Use your time traveling or commuting to exercise and reduce stress

Flight from La Guardia

One of my only decent photos from a plane window! Leaving La Guardia in NYC to Toronto.

At some point, we’ve all experienced spending way too much time going somewhere like work, school, to a party or for an appointment. I’m lucky enough not to have to commute too far very often anymore. There was a time when my travel to and from work was five hours a day. I’m going to call those the “dark years”.  I can’t even bring myself to think about how bad it was in the winter time. I had to find ways to use that time to get things done, or else I couldn’t get much done when I got home.

Use the time you spend in traffic or transit to your advantage. You can put it to good use!

Here are some tips to make your commute more tolerable

You can use your time in the car as a passenger, or as a driver when the car is stopped to exercise and reduce some stress. These also work if you take transit if you don’t get embarrassed for the tips that include some movement!

Keep fit

Seated Row

Flex your arm and back muscles like you’re doing a seated row

You can do these exercises for the entire repetition count, or if you’re driving, until the light changes.

Seated calf raises. Lift onto your toes, flex and hold for ten seconds and then lower your feet. Repeat ten times.

Steering wheel pushups. Put your hands on “10 and 2” on your steering wheel. Flex your arms. Pull yourself toward the steering wheel for three seconds, and push yourself away from the wheel for three seconds. Repeat ten times.

Isometric exercises. Flex every muscle in your body. Start with your toes and flex each muscle separately for three seconds. Do this for your feet, legs, arms, neck and the top of your head.

Ab exercises. Tuck in your pelvis and flex your lower ab muscles. Next, move your rib cage slightly toward your hips and flex your upper abs. Hold for ten seconds and rest for three seconds. Repeat ten times.

Oblique muscle work. Flex your lower and upper abs and hold while you raise your right hip as high as it will go. Hold for three seconds and then lower and repeat on the left side. Repeat ten times on each side.

Reduce stress

Visualize

Visualizing I was somewhere warmer. It was cold during this photo shoot!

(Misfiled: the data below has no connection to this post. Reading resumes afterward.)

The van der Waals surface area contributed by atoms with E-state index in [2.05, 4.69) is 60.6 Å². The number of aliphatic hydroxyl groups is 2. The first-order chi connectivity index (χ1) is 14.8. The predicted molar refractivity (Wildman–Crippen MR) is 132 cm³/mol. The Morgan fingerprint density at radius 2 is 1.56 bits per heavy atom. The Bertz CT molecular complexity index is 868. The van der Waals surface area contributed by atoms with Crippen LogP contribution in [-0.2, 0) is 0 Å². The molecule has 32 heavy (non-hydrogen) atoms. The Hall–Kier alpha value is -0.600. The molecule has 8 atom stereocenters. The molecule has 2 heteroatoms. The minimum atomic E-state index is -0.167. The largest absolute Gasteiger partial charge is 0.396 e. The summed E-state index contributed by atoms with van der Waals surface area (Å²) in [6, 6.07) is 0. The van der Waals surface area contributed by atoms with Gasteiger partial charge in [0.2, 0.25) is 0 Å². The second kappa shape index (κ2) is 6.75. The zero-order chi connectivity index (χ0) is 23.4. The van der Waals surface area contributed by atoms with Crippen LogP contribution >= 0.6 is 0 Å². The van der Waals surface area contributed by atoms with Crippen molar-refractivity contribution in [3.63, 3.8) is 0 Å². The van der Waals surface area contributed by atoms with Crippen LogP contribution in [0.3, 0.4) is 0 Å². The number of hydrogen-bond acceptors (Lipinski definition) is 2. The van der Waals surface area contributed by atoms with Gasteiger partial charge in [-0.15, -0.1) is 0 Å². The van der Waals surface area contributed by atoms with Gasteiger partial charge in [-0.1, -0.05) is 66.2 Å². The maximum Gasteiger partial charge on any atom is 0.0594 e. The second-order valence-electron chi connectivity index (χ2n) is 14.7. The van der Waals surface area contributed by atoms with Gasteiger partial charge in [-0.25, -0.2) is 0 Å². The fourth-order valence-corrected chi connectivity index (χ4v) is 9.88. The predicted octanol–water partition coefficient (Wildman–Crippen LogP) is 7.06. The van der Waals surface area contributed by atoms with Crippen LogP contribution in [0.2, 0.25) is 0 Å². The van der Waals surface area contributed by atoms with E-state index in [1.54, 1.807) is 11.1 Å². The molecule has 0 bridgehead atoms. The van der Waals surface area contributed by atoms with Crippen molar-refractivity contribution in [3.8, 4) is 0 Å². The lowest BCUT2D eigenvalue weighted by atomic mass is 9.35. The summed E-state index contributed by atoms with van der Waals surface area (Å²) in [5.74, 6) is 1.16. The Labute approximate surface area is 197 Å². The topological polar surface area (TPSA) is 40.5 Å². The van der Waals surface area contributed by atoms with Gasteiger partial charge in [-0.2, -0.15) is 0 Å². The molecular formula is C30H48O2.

Deep breathe. Inhale as much as you can and then exhale slowly letting out all the air in your lungs. Repeat for two minutes.

Massage your neck. Use your right hand on your left shoulder and work your fingers gently but firmly, beginning with your shoulder blade. Move up toward the neck. Repeat this motion four times and then repeat the whole massage on the right side, using your left hand.

Listen to music. Music can relax you as you drive or if you are stuck in transit.

Give yourself extra time. If you leave a little earlier to get to your destination, you will feel less stressed about the unexpected things that pop up when you’re commuting.

Visualize.  Take a moment to relax and pretend you’re somewhere you want to be. For example, on a beach. Or if you already live on a beach…let’s trade places right now!

Write. If you’re not driving, what better way to relieve some tension than writing! A blog, journal, songs or poetry are all great outlets to get your stress out.

Get ahead

Listening to a podcast in Central Park

Aldo listening to a podcast in Central Park

Listen to podcasts. You can learn some new information about any topic, work-related or personal interest. Keep aware of your surroundings as you do.

Plan. During stops or breaks, mentally prepare for the things that are coming up in your day.

Take photos. Take photos during stops or breaks of the interesting things around you. You can find some beautiful scenery during your travels. If you’re on a train, take photos of some of the things you have with you at different angles to see if you can make them look interesting.

Commuting can be boring, but these tips can help you make the best use of your time.

What do you do to pass the time when you’re stuck?

 

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